Now because I am ultra cautions when it comes to lightning, I chose to go ahead and grab some lightning protectors. Now these things won’t actually protect from a direct strike, but its better than nothing. The TV one I got from amazon for 20 bucks. Nothing fancy, and not sure how well it will work, but its better than nothing. For the Ham Radio, I was going to use a 20 some dollar gas tube lightning protector from MFJ, but read some less than stellar review. In the end I went for a kinda expensive Alpha Delta ATT3G50U.  At 50 bucks this thing is rather expensive, but it does look to be quality made, and you can replace the gas tube separately. What these things really do, besides shunting charge to ground in the event of a lightning strike, is to shunt smaller build ups of static electricity. It came as a surprise to me, but counter to initial thought, providing a good  ground doesn’t increase the likely hood of a strike. Which is odd, because you think of lightning hunting out the easiest path to ground, but that’s not really the case here. Evidently a static build up on the antenna, cause by dry air and wind, actually makes it much more likely to be struck. The ground line and these lightning protectors should prevent any noticeable static buildup. Its kinda funny, I have a cheaper lightning protector, protecting multiple nice TVs, and the Ham radio one is protecting a 150 dollar radio. Ohh well.

I did find the alpha data lightning protector has a stud for connecting to the ground. So I had to jerry rig a ground plate. In the end I took a piece of 3/4″ copper pipe, cut it long ways, and beat it out to a plate that would wrap around the ground rod. I was pretty happy with the way this turned out, and should provide a very good connection. As always, make sure you have a drip loop before any line that enters your house.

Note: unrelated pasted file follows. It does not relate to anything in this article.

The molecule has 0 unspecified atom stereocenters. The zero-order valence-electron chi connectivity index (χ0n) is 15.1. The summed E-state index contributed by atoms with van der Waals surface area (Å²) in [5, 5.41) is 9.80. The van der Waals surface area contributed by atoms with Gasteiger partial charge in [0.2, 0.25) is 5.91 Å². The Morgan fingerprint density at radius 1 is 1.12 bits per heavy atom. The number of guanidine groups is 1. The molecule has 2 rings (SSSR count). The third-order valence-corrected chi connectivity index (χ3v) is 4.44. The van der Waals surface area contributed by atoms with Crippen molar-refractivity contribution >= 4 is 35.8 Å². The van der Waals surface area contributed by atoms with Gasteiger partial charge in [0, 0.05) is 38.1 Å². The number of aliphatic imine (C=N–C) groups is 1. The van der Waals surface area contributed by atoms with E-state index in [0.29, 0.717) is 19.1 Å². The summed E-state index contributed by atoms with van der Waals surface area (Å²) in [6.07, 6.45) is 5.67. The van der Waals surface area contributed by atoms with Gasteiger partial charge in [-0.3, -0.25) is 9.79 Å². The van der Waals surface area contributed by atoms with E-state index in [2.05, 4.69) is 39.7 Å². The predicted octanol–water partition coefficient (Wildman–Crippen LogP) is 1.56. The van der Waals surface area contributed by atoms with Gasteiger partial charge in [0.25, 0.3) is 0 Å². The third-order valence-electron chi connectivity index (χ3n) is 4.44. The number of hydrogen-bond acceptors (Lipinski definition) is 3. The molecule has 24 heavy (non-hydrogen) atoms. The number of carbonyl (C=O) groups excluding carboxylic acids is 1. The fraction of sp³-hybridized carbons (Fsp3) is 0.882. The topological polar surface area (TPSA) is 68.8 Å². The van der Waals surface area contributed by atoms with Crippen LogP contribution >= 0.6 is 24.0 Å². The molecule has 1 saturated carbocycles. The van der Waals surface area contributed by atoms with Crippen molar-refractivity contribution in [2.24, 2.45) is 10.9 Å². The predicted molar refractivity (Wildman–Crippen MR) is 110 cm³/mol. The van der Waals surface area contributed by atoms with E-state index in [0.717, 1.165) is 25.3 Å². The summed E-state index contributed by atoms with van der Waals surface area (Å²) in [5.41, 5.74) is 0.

The Ham Radio is working great, everything is crystal clear, and I was able to do simplex with a friend over 10 miles away as the crow flies. Did this on low power (10 watts) and  there is some terrain in between us. The TV worked well, but it quickly became obvious I would need an amplifier to overcome the cable loss to the TV’s farther downstream. So I found a good one on Amazon. I was getting almost 20 channels on the TV closes to the antenna, but half that farther down the line. Keep in mind, these amplifiers only help with long cable runs, you will never get more tv channels than you can with the tv hook up right at the antenna. In addition, if you install these on a short cable run where it isn’t needed, you can actually get fewer channels due to overpowering the receiver.


Initially i found the Ham radio would only just barely interfere with the TV signal, and only on high power. However, once I got the amplifier installed,  even a low power transmission would cut out the TV.  That is kinda  a bummer, but ohh well. I tend to listen to the Ham Radio more than talk anyways. The amplifier is working well and the interference from the Ham Transmissions haven’t damaged anything yet.

So overall, this project came out great. In the end, the setup worked out very nice. Took alot of work, and a surprising amount of total money, very little of which was for the actual antenna. I have two good antennas installed, we cut out cable which saves 70 bucks a month. My ham radio is crystal clear. I feel pretty good about the grounding, but will feel better after a few lightning storms without getting hit. Overall cost was probably approaching 500 bucks, but that’s partially because I splurged on good cable, etc… I also think the antennas add some good character to my house, but someone my wife  doesn’t agree. Ohh well.